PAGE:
Since the election of Donald Trump, the media has struggled in how to handle the new administration. With the Republicans now rolling out their new health care bill, the mainstream press and the right-wing media are clashing, with allegations of "Fake News" being thrown around ad nauseam.

Fox News clash

For eight years during the Obama administration, Republicans made repealing the Affordable Care Act (Obamacare) their top priority. Republicans at a federal, state, and local level vowed to take part in the law's repeal, while promising a replacement in the future.

After Donald Trump pulled off the upset win over Hillary Clinton, and with Republicans in full control of Congress, it was only a matter of time before they made the push to change the American health care system. Last week, House Republicans rolled out their health care alternative, but it was met with almost universal criticism, even by many conservatives. This issue was the highlighted topic during a tense March 19 segment on Fox News.

Joining Fox News host Chris Wallace on "Fox News Sunday" was a round-table of guests, which included liberal Neery Tanden, conservative reality star Rachel Campos-Duffy, Karl Rove, and Dr. Ezekial Emanuel, who helped create the Affordable Care Act. As expected, the discussion quickly became heated, as the new health care bill dominated the exchange, which led to instant fireworks.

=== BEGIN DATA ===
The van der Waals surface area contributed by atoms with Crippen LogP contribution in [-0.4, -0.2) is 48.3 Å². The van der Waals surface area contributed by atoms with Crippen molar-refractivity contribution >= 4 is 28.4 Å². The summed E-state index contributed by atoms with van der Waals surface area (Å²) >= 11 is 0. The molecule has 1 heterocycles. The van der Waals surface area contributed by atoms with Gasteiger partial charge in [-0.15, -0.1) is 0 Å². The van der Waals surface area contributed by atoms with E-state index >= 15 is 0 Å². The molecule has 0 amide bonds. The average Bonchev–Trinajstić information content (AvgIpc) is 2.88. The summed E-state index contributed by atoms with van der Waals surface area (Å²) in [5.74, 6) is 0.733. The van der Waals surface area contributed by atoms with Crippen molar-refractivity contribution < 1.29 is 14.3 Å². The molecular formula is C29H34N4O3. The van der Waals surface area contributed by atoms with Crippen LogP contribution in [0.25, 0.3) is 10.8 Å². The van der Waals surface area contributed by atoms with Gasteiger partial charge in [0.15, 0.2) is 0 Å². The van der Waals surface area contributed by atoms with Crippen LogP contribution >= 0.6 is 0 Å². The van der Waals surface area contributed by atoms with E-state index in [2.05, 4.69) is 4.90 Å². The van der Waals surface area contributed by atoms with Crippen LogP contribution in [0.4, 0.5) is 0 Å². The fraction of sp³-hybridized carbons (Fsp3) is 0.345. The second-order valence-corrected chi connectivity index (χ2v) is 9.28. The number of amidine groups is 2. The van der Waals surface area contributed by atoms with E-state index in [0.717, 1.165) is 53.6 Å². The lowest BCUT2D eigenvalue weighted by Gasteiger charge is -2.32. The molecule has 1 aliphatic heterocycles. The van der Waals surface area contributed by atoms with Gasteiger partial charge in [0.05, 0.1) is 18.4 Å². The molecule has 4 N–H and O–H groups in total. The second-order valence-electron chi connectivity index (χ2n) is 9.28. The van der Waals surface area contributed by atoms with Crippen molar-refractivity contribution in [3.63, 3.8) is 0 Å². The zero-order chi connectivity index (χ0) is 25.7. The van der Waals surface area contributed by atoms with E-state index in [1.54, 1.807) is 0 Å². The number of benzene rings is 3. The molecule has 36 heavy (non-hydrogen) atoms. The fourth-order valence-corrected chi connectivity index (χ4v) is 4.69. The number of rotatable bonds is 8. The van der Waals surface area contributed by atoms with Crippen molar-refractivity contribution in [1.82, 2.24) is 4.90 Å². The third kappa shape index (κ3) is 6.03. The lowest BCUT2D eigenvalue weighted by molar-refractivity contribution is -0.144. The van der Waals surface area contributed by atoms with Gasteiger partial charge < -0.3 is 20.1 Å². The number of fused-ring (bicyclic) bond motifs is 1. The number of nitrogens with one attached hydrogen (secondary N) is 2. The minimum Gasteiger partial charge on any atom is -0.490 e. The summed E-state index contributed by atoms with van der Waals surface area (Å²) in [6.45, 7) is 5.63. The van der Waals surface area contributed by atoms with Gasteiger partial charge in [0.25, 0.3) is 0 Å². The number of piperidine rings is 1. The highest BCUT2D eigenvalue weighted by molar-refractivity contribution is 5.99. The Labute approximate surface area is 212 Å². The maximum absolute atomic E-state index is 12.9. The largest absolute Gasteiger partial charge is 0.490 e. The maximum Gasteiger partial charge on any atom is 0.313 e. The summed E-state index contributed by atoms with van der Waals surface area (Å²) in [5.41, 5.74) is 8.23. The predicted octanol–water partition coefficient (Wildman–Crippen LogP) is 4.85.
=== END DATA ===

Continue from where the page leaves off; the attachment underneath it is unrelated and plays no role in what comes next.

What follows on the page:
After Chris Wallace and Rachel Campos-Duffy increased their criticisms of Obamacare, claiming that it was falling apart, Neery Tanden couldn't hold back her thoughts.

"The Affordable Care Act, the CBO said is not collapsing," Tanden said, before adding, "This is false, This is fake news from you guys." Wallace instantly fired back in defense of Fox News, saying "Wow, what? Fake news." The panel continued their discussion, as the conservatives attempted to push back at the recently released report from the Congressional Budget Office that found that the Republican replacement bill would result in as many as 24 million Americans losing their insurance over the next decade.

Next up

The Republican's replacement for Obamacare, known as the American Health Care Act, has received backlash from both the political left and right. Conservatives believe the bill is too close to Obamacare, while liberals argue that it will result in a catastrophic loss of health care for the American people. It's unknown if the bill will make it to Donald Trump's desk, and it's expected to face a tough fight in Congress over the next few weeks.